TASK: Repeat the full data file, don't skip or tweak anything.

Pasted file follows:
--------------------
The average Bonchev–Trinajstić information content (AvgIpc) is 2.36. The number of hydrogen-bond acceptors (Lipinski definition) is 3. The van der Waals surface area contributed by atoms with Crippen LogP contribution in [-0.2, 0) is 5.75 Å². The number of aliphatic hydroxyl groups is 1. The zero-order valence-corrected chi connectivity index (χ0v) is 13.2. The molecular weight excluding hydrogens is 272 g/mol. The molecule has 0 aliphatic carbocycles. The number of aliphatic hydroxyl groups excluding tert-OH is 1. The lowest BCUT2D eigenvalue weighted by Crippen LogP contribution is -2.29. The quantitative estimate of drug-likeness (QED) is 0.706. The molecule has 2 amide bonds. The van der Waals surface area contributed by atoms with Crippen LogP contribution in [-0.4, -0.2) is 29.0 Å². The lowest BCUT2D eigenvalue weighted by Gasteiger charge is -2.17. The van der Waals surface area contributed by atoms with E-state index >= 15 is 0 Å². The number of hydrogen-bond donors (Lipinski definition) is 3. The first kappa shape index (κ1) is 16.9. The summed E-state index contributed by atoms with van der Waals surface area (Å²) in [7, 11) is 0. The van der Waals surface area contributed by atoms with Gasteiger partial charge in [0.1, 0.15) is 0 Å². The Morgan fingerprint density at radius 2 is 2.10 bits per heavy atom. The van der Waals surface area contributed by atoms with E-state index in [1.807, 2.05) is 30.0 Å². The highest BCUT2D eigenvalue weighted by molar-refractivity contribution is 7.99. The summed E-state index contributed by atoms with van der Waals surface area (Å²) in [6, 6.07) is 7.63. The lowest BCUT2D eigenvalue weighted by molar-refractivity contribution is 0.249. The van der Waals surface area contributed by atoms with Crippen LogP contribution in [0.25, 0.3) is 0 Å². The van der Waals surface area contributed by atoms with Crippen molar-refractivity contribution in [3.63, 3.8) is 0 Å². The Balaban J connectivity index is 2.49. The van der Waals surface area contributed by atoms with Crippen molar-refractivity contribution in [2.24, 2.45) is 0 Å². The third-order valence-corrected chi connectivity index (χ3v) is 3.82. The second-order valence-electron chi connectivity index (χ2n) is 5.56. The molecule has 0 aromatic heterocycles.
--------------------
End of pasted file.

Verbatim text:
The average Bonchev–Trinajstić information content (AvgIpc) is 2.36. The number of hydrogen-bond acceptors (Lipinski definition) is 3. The van der Waals surface area contributed by atoms with Crippen LogP contribution in [-0.2, 0) is 5.75 Å². The number of aliphatic hydroxyl groups is 1. The zero-order valence-corrected chi connectivity index (χ0v) is 13.2. The molecular weight excluding hydrogens is 272 g/mol. The molecule has 0 aliphatic carbocycles. The number of aliphatic hydroxyl groups excluding tert-OH is 1. The lowest BCUT2D eigenvalue weighted by Crippen LogP contribution is -2.29. The quantitative estimate of drug-likeness (QED) is 0.706. The molecule has 2 amide bonds. The van der Waals surface area contributed by atoms with Crippen LogP contribution in [-0.4, -0.2) is 29.0 Å². The lowest BCUT2D eigenvalue weighted by Gasteiger charge is -2.17. The van der Waals surface area contributed by atoms with E-state index >= 15 is 0 Å². The number of hydrogen-bond donors (Lipinski definition) is 3. The first kappa shape index (κ1) is 16.9. The summed E-state index contributed by atoms with van der Waals surface area (Å²) in [7, 11) is 0. The van der Waals surface area contributed by atoms with Gasteiger partial charge in [0.1, 0.15) is 0 Å². The Morgan fingerprint density at radius 2 is 2.10 bits per heavy atom. The van der Waals surface area contributed by atoms with E-state index in [1.807, 2.05) is 30.0 Å². The highest BCUT2D eigenvalue weighted by molar-refractivity contribution is 7.99. The summed E-state index contributed by atoms with van der Waals surface area (Å²) in [6, 6.07) is 7.63. The lowest BCUT2D eigenvalue weighted by molar-refractivity contribution is 0.249. The van der Waals surface area contributed by atoms with Crippen LogP contribution in [0.25, 0.3) is 0 Å². The van der Waals surface area contributed by atoms with Crippen molar-refractivity contribution in [3.63, 3.8) is 0 Å². The Balaban J connectivity index is 2.49. The van der Waals surface area contributed by atoms with Crippen molar-refractivity contribution in [2.24, 2.45) is 0 Å². The third-order valence-corrected chi connectivity index (χ3v) is 3.82. The second-order valence-electron chi connectivity index (χ2n) is 5.56. The molecule has 0 aromatic heterocycles.